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Re: * limitation?

From: Alfred M. Szmidt
Subject: Re: * limitation?
Date: 11 Jul 2002 23:52:47 +0200
User-agent: Gnus/5.09 (Gnus v5.9.0) Emacs/21.3.50

"Tony A. Lambley" <address@hidden> writes:
> I find it interesting that the `ls' works for an obscene number of
> files, yet `ls *' doesn't. bash fails nicely as above, but /bin/sh
> either returns "Segmentation fault" or kills my connection!

This is actually a bug in your system because it cannot handle
arguments longer than ARG_MAX (or some such). `ls *' gets expanded to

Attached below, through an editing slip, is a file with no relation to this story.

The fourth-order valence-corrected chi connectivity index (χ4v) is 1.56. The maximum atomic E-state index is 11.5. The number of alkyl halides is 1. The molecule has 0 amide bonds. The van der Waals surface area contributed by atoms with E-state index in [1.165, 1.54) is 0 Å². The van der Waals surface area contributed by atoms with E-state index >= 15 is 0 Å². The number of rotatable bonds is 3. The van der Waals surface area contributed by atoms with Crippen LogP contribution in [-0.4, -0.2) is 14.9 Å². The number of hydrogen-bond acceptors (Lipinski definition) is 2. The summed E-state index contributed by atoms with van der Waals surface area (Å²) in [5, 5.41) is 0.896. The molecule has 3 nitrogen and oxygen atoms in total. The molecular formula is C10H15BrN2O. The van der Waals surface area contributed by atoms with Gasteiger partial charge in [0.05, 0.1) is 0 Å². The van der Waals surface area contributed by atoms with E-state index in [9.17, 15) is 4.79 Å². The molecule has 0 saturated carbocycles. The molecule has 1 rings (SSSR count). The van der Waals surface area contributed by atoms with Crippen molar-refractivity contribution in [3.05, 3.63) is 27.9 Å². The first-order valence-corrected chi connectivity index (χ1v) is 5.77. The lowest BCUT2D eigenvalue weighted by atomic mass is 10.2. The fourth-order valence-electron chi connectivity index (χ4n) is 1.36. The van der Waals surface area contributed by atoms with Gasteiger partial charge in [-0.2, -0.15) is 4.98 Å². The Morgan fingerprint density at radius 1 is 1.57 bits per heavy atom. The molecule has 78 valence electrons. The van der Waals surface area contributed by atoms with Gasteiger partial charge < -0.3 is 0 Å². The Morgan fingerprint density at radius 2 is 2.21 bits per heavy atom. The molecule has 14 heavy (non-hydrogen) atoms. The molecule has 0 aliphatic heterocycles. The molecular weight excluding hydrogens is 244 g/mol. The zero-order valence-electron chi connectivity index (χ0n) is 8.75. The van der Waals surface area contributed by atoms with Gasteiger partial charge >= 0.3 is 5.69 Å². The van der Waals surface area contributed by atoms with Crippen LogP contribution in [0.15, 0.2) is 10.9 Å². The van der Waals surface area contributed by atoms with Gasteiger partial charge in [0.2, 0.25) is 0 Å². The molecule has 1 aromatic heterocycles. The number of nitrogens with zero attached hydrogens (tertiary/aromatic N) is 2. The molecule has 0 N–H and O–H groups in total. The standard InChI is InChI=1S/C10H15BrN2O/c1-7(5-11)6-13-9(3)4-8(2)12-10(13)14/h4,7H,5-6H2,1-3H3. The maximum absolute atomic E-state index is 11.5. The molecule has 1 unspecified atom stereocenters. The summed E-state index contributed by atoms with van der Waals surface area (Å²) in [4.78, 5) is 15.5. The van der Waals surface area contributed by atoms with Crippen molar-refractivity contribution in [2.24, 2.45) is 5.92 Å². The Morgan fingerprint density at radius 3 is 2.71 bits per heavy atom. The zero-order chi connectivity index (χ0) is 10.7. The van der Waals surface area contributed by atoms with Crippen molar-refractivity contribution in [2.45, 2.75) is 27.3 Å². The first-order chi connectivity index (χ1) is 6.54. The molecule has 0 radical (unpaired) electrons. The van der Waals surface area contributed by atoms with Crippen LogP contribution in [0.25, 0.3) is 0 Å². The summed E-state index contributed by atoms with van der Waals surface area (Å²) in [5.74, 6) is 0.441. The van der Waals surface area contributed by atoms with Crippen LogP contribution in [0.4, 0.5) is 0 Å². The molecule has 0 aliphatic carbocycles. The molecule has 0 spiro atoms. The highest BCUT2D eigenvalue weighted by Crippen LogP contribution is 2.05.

an insanely long argument list (bigger than ARG_MAX) which causes
exec() to fail, and in turn makes bash output an error.  Where `ls'
works because it doesn't parse any arguments.  On GNU this limit
doesn't exist, and the argument length is only limited by available

I have no idea about /bin/sh (is it a link to bash? Is it the Bourne
shell?), so I can't comment on that.

> Any ideas (other than "don't get involved with legacy systems that store
> lots of files in a single dir")?

There is no such "policy" for GNU projects.  See above.

To quote (standards)Semantics:

Avoid arbitrary limits on the length or number of _any_ data
structure, including file names, lines, files, and symbols, by
allocating all data structures dynamically.  In most Unix utilities,
"long lines are silently truncated".  This is not acceptable in a GNU

Alfred M. Szmidt

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